Many Asian-based designers use Singapore as their bridge to the wider world outside of their home countries, while the French use it as their gateway into Asia. Surely for the organisers the concern is what will happen when that bridge becomes redundant as both sides find more direct ways to trade. Singapore, while extremely advanced and far more connected to the world than much of Asia, is hampered by its size – it may have the greatest concentration of millionaires in the world but it is also less than half the area of London. And as Mr. Grumbach notes, ‘Singapore by itself is not enough. What SFCW will become depends very much on the relationship with us and with China because that’s a market closest to Singapore and obviously the market to conquer.’ Why not go straight to China? ‘Well, I like Singapore and I like the team here,’ he says, revealing the mutual goodwill between the partners.

In a way couture has always followed the market, whether it was America or the Middle East, in order for it to survive, but the way forward is not just in upping the audits – it has to attract and support new blood. New events like SFCW can help instill a curiosity and understanding that connects with all levels of society and not just the wealthy elite, particularly since the couture culture as it was created more than a century ago is disconnected from a population that increasingly shuns elitism.

Reconfiguring haute couture in the minds of many may attract talented designers who simply don’t consider couture a place to start their business today. Yet why not? ‘Couture is a service, a savoir-faire and a calendar. For designers, it is total freedom,’ Mr. Grumbach says. He also explains that the couture title gives brands, ‘ephemeral by nature’, a firm position in the world and lends prestige to subsequent ready-to-wear lines. The beauty in haute couture for others such as Maurizio Galante, also present at SFCW, is that ‘when clients pay, they become part of the project’. The growing number of fashion-savvy consumers means the couture option should appeal to even more.

Young independent designers – particularly those who’ve recently started their own labels in London such as Phoebe English – already work like couturiers, making garments so special they can only be created by hand. But the lack of a modern couture culture makes it difficult to sustain this, causing many to struggle in an awkward place between couture and ready-to-wear. Young designers fighting against the flood of uninspiring fashion may make some extraordinary work, but often they only feel failure when faced with industry pressures forcing them to realign their ethos to ‘fit in’.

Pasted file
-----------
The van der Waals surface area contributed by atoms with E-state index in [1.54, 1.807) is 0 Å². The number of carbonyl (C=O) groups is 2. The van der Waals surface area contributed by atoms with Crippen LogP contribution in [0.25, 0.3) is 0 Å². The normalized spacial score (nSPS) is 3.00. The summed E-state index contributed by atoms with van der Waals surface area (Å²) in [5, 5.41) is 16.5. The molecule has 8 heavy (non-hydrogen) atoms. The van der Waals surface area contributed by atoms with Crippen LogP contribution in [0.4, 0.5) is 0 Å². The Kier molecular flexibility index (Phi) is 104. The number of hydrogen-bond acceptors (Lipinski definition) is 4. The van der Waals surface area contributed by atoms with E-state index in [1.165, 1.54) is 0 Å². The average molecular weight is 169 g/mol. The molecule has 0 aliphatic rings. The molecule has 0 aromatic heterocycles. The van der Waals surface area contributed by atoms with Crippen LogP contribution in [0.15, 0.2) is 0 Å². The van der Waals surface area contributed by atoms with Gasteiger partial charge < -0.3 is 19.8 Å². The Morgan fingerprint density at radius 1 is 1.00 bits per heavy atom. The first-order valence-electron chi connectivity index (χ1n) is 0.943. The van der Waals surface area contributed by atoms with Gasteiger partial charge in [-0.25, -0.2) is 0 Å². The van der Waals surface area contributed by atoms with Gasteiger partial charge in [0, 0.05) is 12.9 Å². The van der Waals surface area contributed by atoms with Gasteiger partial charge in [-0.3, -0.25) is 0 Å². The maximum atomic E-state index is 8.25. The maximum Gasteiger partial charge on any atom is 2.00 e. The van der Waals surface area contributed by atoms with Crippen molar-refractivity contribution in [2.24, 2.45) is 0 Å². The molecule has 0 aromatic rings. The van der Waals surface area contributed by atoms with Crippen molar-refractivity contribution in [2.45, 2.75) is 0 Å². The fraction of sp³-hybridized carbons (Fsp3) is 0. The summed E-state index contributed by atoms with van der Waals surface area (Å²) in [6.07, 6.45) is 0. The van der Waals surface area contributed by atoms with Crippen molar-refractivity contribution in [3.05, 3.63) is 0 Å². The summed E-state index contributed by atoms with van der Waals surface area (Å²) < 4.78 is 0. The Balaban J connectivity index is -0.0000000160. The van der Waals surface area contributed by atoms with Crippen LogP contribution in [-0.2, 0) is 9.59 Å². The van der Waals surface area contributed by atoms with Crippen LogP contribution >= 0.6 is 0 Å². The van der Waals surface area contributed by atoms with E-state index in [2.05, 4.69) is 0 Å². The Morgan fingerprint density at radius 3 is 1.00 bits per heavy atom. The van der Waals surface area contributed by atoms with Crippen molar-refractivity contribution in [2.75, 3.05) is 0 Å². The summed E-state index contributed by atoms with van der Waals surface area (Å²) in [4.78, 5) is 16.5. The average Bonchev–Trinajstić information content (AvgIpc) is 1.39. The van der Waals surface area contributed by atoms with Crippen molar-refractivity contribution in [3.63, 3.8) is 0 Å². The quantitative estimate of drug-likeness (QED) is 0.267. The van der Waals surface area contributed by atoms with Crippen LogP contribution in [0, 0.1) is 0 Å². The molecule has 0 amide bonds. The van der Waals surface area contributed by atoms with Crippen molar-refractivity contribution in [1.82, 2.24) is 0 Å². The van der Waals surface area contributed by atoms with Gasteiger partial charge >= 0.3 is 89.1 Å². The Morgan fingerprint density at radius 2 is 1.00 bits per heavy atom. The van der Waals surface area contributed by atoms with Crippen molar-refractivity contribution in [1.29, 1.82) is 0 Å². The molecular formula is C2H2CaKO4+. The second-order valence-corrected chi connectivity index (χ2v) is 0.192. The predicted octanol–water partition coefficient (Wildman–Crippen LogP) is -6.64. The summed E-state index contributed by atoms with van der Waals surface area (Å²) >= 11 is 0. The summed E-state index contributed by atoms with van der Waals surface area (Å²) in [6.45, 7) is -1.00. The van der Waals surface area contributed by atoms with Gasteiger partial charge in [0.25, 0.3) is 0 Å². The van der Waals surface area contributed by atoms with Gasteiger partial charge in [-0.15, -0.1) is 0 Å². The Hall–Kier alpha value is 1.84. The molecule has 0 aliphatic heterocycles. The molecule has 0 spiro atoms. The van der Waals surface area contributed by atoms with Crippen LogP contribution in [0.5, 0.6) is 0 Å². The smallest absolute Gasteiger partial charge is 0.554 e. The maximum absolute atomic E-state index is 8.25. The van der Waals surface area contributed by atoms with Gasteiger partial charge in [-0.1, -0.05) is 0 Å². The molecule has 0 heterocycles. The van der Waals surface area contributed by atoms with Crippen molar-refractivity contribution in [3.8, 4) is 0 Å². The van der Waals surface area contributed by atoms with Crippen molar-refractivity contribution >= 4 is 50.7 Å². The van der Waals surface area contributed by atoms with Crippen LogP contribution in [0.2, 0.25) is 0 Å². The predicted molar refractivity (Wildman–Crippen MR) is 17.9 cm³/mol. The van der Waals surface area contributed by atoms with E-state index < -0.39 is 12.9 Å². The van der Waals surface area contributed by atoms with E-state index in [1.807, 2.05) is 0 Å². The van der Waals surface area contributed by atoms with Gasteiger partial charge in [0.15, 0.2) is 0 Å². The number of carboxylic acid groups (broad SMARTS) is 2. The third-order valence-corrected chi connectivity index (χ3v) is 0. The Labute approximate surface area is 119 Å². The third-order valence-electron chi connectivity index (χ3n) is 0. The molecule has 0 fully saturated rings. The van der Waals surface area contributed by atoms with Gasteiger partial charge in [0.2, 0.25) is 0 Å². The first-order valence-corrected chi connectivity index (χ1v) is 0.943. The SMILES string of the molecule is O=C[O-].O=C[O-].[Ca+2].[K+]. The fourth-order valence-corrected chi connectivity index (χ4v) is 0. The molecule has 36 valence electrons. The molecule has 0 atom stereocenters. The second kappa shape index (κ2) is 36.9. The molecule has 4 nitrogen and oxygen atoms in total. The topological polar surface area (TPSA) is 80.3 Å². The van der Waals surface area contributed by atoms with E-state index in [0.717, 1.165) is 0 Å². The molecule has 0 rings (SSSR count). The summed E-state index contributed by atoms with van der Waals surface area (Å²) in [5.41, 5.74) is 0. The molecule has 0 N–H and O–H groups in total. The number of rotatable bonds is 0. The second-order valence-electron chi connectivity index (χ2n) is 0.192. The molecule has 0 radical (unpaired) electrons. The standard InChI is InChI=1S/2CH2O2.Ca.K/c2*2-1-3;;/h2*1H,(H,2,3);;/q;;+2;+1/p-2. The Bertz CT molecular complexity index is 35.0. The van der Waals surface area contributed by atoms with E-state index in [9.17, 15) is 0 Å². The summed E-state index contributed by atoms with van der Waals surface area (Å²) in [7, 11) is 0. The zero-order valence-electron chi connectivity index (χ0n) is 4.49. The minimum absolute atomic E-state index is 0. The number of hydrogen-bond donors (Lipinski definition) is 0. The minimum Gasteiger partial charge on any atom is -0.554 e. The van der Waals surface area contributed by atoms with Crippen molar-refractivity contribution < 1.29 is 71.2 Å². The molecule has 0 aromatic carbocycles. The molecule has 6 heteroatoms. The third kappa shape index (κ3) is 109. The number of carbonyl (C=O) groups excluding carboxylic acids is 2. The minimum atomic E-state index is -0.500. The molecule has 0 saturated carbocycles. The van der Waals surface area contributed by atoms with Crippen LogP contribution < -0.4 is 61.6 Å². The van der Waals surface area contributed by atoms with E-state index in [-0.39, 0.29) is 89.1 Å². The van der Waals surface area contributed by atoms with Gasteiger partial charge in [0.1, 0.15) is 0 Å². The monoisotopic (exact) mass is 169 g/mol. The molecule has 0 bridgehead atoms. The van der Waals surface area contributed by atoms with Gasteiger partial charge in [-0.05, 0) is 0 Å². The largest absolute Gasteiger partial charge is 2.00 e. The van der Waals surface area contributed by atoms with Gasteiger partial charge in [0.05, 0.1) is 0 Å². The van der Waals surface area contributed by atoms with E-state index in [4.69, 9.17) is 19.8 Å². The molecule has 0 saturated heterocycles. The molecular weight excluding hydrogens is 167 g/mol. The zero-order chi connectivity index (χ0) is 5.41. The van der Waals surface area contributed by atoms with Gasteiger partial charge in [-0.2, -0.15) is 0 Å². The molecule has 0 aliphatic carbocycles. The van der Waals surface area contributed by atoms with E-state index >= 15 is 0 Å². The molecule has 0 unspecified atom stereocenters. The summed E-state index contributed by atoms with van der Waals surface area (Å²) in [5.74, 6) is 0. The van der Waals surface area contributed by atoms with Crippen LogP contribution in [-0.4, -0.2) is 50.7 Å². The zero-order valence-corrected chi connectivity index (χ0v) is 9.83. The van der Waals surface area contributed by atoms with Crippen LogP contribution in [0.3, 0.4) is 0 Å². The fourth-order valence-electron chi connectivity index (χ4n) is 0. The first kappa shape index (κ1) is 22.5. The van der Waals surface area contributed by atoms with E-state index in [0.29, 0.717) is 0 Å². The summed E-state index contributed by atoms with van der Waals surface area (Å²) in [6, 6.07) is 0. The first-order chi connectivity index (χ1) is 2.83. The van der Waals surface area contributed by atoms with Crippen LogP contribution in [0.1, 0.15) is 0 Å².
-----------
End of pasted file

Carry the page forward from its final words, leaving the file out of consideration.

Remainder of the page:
Others in East Asia seem to have found a comfortable place. As part of the Japan group, Tamae Hirokawa, the designer behind Tokyo-based label Somarta, thinks that couture for the future is about adapting it to high-tech times. True to her visionary Japanese roots and Issey Miyake-trained spirit, she says, ‘remembering how to use our hands is important but we don’t have to insist on this aspect of couture because machines are invented by people. They are a metamorphosis of human hands and I want to make that hybrid between hand-craft and high-technology machines.’

Fashion without hierarchies is a questionable concept if it concerns abolishing standards. Abolishing prejudice instead, to consider all ideas of taste and aesthetics on the same level, is perhaps a better idea. The man who truly went by this mantra was none other than Kenzo Takada, the first Japanese designer who galvanised the international fashion set with brightly printed clothes inspired by his global travels and love for the world. ‘When I was young, to really learn about fashion I had to move to where it was made and that was in Paris. I would stay in Tokyo if I was starting today,’ says Mr. Takada. The now-retired designer’s presence at SFCW was more than as the token Asian, it was a reminder of 1970, when his debut show, set away from the gilded couture salons, made a statement of assimilating difference. Soon after the addition of Japanese design changed the world fashion. And as a sentiment for a prospective future, it certainly feels right and real for this moment.